Hockey players need a wide variety of push and pull movements to mimic the demands of a game. From slapshots to backhands, digging in the corners, fighting off checks, and battling for position in front of the net, a typical hockey game involves a lot of pushing, pulling, twisting, lifting, driving, and reaching. You need to maintain strength, particularly in your back and shoulders but grip strength is an underrated component.


  • Medicine ball throws

  • Russian twists

  • Plank holds

  • Mountain climbers (especially wide)

While your core gets worked in every single exercise listed above, you can also target it specifically with a few exercises that help prepare you for all of the twisting and impacts of hockey.

Speed and Agility

  • Agility ladder drills

  • Cone drills

  • Sprints

  • Balance exercises like bosu ball squats and pistol squats

  • Banded speed skaters

  • Frog jumps

Enhance your agility, footwork, and speed through the season with off-ice drills in addition to your on-ice practice sessions. These drills emphasize short bursts and explosiveness to improve your acceleration and train your body for quick direction changes while improving your balance and stability.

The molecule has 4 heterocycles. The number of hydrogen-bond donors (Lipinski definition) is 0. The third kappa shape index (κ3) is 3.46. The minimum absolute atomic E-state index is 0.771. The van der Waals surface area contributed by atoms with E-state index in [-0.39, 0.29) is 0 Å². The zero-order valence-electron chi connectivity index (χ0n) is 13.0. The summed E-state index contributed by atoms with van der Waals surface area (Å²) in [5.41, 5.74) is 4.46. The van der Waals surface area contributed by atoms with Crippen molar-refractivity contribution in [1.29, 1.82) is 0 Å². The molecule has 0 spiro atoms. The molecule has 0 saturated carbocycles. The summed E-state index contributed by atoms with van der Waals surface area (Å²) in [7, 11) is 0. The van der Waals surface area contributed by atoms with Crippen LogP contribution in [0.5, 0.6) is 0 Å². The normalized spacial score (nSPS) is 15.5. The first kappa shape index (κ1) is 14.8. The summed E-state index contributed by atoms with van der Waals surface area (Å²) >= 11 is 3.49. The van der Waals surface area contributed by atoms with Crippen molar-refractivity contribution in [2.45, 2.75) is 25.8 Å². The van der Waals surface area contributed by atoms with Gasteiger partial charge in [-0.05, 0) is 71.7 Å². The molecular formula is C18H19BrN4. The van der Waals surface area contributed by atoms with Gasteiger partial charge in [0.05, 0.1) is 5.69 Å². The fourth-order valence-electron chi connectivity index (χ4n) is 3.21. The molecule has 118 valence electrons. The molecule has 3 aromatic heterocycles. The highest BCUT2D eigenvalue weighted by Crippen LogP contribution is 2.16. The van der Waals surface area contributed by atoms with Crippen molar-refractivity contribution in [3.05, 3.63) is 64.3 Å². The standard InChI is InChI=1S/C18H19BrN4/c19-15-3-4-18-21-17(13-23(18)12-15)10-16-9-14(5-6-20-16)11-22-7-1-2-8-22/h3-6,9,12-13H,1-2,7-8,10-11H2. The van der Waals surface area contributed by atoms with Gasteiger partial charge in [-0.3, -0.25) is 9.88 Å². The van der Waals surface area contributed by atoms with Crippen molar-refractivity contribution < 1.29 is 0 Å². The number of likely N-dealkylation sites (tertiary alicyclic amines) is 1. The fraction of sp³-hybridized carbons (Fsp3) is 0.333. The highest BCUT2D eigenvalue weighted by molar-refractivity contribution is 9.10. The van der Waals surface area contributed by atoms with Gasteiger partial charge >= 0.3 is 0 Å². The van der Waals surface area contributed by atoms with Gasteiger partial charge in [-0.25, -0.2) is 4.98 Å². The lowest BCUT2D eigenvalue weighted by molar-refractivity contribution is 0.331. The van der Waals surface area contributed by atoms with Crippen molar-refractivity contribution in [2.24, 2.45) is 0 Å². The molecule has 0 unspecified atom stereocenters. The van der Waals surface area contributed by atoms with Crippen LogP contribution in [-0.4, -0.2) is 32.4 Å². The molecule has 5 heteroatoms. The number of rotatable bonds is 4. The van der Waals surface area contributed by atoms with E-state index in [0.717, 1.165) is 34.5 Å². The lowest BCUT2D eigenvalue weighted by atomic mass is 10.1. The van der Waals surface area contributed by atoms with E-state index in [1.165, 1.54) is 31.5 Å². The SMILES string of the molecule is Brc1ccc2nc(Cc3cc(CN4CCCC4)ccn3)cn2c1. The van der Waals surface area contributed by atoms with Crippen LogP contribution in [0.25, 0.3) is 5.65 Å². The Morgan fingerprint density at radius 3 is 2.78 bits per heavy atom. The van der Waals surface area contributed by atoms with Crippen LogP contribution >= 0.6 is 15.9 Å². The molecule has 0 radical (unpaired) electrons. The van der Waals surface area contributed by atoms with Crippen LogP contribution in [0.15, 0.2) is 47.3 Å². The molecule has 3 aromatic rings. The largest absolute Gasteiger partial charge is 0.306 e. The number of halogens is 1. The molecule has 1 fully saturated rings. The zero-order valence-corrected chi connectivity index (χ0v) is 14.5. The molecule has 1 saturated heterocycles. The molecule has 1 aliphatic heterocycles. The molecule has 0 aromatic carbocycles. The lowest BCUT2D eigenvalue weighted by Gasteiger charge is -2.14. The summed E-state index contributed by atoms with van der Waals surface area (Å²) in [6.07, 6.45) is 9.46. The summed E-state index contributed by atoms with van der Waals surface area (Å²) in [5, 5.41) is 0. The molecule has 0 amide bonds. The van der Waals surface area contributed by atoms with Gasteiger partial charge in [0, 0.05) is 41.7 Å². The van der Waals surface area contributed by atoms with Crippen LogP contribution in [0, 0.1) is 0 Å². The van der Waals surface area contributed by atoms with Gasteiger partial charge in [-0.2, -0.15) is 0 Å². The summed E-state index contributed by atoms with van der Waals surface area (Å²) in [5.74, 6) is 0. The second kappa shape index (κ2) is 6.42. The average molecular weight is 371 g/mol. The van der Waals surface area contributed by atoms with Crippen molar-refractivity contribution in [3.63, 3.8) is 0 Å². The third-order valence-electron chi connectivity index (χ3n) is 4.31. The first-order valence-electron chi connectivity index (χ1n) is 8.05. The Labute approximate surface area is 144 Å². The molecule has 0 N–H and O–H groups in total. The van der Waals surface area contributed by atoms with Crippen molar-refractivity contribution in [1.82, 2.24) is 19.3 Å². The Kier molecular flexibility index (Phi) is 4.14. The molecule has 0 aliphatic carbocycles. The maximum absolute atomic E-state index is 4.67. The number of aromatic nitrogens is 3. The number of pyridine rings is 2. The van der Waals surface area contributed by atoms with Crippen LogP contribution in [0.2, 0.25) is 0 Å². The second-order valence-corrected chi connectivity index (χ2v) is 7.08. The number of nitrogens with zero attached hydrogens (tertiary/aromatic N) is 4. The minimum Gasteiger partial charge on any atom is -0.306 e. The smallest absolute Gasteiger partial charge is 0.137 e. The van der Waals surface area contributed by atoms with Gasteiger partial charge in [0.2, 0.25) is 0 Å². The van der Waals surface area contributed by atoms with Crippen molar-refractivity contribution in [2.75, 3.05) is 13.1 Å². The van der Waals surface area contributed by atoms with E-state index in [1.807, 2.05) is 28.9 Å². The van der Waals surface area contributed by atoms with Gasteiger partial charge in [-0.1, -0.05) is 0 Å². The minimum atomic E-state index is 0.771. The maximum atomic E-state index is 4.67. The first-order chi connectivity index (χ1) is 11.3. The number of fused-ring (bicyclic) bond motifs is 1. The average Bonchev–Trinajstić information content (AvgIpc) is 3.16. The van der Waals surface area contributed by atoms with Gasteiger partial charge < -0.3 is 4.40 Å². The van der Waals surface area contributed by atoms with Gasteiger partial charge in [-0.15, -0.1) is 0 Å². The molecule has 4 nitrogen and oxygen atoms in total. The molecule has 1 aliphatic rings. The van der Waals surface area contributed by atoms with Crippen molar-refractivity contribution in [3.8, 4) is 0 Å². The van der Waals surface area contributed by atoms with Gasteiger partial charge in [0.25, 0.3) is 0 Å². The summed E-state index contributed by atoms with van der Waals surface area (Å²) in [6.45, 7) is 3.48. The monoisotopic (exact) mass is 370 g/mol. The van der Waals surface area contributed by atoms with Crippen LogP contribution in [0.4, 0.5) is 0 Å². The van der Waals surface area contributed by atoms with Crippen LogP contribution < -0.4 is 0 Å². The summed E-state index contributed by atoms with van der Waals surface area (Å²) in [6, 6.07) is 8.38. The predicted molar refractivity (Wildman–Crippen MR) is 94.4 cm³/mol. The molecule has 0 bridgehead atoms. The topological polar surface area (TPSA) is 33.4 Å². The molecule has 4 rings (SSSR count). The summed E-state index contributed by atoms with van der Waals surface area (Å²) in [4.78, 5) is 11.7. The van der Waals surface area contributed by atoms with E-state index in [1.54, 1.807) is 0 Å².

Active Recovery

  • Light cardio like quick jogs, short hikes, and bike rides

  • Yoga or stretching for flexibility

  • Foam rolling for muscle recovery

  • Target muscle pain with a massage gun or lacrosse ball

  • Ice baths

  • Sleep!

Recovery is a vital component of your in-season training program. In fact, it’s the most important part. You’ll accumulate plenty of wear and tear through the season and must stay on top of your recovery to heal faster and keep your body in peak condition. There’s a reason you see hockey players on stationary bikes so often as it’s a perfect low-impact cardio exercise during the season. Yoga flows will keep you limber and strengthen your joints.

Ice baths hurt so good and really do work from a muscle recovery standpoint, and of course, we hockey players do love our naps, but also make sure you’re getting proper rest each night. 

Don’t Forget Nutrition

We’ll do a separate post on in-season nutrition, but a healthy diet is absolutely essential to proper body maintenance during the season. To achieve peak performance, make sure you:

  • Eat balanced meals with a mix of protein, carbs, and healthy fats.

  • Hydrate appropriately before, during, and after games.

  • Consume healthy snacks like fruit, nuts, or low-sugar protein bars for energy.

  • Avoid excessive sugar and processed foods.

Powering You Through The Season

Of course, every training session is more comfortable, lightweight, and at peak performance in AYCANE workout apparel

Want to perform your best? The maintain a consistent training program throughout the season. If you stay disciplined on your program and diet and keep working without burning yourself out, you’ll keep getting faster and stronger while giving yourself the best chance to avoid injury. Lace up your sneakers and hit the gym, then go dominate on the ice.